The regulation of issues like abortion, euthanasia, gun control, same-sex unions, pornography, prostitution, drugs, or gambling is commonly referred to a special class of so called morality policies. The distinctive feature of these policies is that politics are shaped by conflicts over first principle: When does life end? When does it begin? Is gambling, drug consumption or prostitution inherently malignant? The regulation of these value conflicts entails decisions about "right" or "wrong" and hence the "validation of a particular set of basic values". Yet there is still a remarkable lack of scholarly attention on morality policies, in particular with regard to general implications for the study of public policy. To stimulate further research in this area, this book focuses on different concepts and theories of morality policy change in European countries. It is based on a broad and comparative empirical perspective on different morality issues, including, for instance, the regulation of prostitution, abortion, euthanasia, gambling, drugs, as well as gun controls.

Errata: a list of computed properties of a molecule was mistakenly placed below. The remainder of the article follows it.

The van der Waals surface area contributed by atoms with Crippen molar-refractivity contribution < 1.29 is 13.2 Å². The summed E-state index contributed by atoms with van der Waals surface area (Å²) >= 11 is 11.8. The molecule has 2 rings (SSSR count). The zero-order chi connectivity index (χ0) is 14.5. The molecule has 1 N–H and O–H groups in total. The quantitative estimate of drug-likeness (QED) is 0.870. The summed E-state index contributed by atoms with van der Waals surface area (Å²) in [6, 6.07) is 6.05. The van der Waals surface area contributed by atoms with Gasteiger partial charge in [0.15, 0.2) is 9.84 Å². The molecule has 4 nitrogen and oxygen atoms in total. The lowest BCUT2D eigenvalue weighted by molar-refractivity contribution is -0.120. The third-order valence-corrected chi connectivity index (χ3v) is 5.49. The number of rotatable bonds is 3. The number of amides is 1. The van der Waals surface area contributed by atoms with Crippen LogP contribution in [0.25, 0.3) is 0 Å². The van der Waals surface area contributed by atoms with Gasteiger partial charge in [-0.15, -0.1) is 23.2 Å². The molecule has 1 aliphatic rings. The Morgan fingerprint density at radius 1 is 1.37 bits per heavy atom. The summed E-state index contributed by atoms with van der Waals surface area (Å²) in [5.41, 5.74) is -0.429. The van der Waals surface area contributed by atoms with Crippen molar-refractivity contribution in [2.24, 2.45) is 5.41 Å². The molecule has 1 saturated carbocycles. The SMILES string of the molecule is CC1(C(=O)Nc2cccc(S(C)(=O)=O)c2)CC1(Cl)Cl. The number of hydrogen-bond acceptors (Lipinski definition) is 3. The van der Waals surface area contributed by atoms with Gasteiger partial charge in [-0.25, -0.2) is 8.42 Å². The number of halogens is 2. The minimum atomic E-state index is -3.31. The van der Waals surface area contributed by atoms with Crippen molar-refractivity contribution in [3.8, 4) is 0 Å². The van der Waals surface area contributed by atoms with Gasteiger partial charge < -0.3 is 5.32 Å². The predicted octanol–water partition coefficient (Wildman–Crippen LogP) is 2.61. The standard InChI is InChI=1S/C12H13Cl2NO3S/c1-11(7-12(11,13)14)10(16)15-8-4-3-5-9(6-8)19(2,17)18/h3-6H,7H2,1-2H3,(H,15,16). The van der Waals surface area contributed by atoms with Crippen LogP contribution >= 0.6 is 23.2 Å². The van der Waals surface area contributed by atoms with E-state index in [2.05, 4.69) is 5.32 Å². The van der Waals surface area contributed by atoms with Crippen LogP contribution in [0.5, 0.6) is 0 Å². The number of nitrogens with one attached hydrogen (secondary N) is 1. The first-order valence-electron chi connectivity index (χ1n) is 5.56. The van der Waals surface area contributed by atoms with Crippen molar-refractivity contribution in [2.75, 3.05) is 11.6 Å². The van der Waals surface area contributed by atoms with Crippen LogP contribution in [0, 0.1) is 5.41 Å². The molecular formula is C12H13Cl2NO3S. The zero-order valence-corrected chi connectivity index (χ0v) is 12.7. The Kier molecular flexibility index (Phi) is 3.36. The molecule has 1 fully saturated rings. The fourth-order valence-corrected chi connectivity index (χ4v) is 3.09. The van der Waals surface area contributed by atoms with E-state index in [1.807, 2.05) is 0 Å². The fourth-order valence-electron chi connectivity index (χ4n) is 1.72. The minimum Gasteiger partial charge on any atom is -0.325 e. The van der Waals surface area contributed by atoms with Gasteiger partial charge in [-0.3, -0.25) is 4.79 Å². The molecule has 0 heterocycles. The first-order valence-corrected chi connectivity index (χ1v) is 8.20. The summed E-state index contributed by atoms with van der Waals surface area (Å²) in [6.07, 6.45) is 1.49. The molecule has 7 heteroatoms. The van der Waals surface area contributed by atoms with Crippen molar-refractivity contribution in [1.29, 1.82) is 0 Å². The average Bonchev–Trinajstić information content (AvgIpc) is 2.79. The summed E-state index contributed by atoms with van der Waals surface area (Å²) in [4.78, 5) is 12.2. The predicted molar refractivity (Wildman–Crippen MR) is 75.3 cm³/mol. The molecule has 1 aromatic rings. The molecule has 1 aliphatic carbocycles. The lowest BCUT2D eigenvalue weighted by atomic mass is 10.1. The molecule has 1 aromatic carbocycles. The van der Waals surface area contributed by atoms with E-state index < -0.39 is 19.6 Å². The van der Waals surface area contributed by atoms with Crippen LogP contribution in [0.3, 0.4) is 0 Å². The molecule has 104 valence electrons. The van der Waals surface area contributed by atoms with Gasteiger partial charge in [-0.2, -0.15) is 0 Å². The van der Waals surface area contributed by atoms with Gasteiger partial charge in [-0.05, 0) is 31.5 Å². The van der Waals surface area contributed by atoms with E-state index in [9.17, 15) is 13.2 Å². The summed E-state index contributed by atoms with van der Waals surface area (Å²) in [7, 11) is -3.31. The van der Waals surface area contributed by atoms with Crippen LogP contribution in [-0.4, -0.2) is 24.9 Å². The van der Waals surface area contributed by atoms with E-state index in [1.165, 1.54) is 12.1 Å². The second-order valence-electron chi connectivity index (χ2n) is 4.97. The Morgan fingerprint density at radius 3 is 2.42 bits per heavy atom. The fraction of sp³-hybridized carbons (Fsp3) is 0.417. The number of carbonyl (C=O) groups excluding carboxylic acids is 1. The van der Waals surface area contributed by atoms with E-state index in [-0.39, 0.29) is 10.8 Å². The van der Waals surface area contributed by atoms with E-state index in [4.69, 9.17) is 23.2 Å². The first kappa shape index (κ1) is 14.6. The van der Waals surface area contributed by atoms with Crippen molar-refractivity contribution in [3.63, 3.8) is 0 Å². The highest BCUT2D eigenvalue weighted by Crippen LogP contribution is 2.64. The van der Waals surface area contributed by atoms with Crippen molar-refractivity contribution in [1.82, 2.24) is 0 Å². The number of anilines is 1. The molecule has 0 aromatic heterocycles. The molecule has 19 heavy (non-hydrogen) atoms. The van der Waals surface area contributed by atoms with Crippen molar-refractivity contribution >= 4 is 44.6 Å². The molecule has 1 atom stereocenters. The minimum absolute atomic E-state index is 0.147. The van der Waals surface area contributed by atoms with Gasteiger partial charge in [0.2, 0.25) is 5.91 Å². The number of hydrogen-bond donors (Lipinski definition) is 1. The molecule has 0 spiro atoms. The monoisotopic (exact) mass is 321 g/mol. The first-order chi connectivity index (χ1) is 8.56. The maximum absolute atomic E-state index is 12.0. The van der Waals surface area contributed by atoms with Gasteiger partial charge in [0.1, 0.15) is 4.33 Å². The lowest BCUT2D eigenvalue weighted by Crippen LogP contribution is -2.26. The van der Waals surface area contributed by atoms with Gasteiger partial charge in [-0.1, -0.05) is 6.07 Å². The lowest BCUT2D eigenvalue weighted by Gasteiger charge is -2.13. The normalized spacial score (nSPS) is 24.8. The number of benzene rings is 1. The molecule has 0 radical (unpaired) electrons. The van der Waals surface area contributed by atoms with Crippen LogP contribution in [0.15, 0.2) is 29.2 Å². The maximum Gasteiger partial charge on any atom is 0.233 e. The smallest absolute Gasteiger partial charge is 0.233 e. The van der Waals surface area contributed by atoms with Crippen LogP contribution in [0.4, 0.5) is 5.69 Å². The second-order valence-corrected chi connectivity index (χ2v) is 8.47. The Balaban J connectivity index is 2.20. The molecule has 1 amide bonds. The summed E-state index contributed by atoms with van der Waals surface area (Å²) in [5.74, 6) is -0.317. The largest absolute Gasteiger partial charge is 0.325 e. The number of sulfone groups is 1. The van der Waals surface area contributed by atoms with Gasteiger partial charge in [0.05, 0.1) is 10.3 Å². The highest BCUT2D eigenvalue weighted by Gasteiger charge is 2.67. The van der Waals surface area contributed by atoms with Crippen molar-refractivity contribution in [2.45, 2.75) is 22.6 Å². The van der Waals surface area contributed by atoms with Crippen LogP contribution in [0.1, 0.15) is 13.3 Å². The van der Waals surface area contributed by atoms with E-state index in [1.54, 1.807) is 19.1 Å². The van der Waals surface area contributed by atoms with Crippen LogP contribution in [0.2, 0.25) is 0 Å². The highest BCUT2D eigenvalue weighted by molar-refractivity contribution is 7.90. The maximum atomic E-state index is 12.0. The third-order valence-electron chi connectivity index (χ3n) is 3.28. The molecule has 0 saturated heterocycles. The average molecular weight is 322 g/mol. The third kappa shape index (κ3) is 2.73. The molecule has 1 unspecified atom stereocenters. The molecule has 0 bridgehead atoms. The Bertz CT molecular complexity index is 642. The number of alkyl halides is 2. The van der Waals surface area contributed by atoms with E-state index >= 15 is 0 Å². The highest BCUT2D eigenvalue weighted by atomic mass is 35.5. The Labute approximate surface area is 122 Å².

This book was published as a special issue of the Journal of European Public Policy.
Table of Contents
1. Introduction: The study of morality policy: analytical implications from a public policy perspective 2. Public policy meets morality: conceptual and theoretical challenges in the analysis of morality policy change 3. The puzzle of permissiveness: understanding policy processes concerning morality issues 4. Is morality policy different? Institutional explanations for post-war Western Europe 5. From ‘morality’ policy to ‘normal’ policy: framing of drug consumption and gambling in Germany and the Netherlands and their regulatory consequences 6. Framing and policy change after shooting rampages: a comparative analysis of discourse networks 7. Diverging against all odds? Regulatory paths in embryonic stem cell research across Western Europe 8. Regulating prostitution and same-sex marriage in Italy and Spain: the interplay of political and societal veto players in two catholic societies 9. Policy entrepreneurs and controversial science: governing human embryonic stem cell research
Christoph Knill is Professor of Political Science and Public Administration at the University of Konstanz, Germany.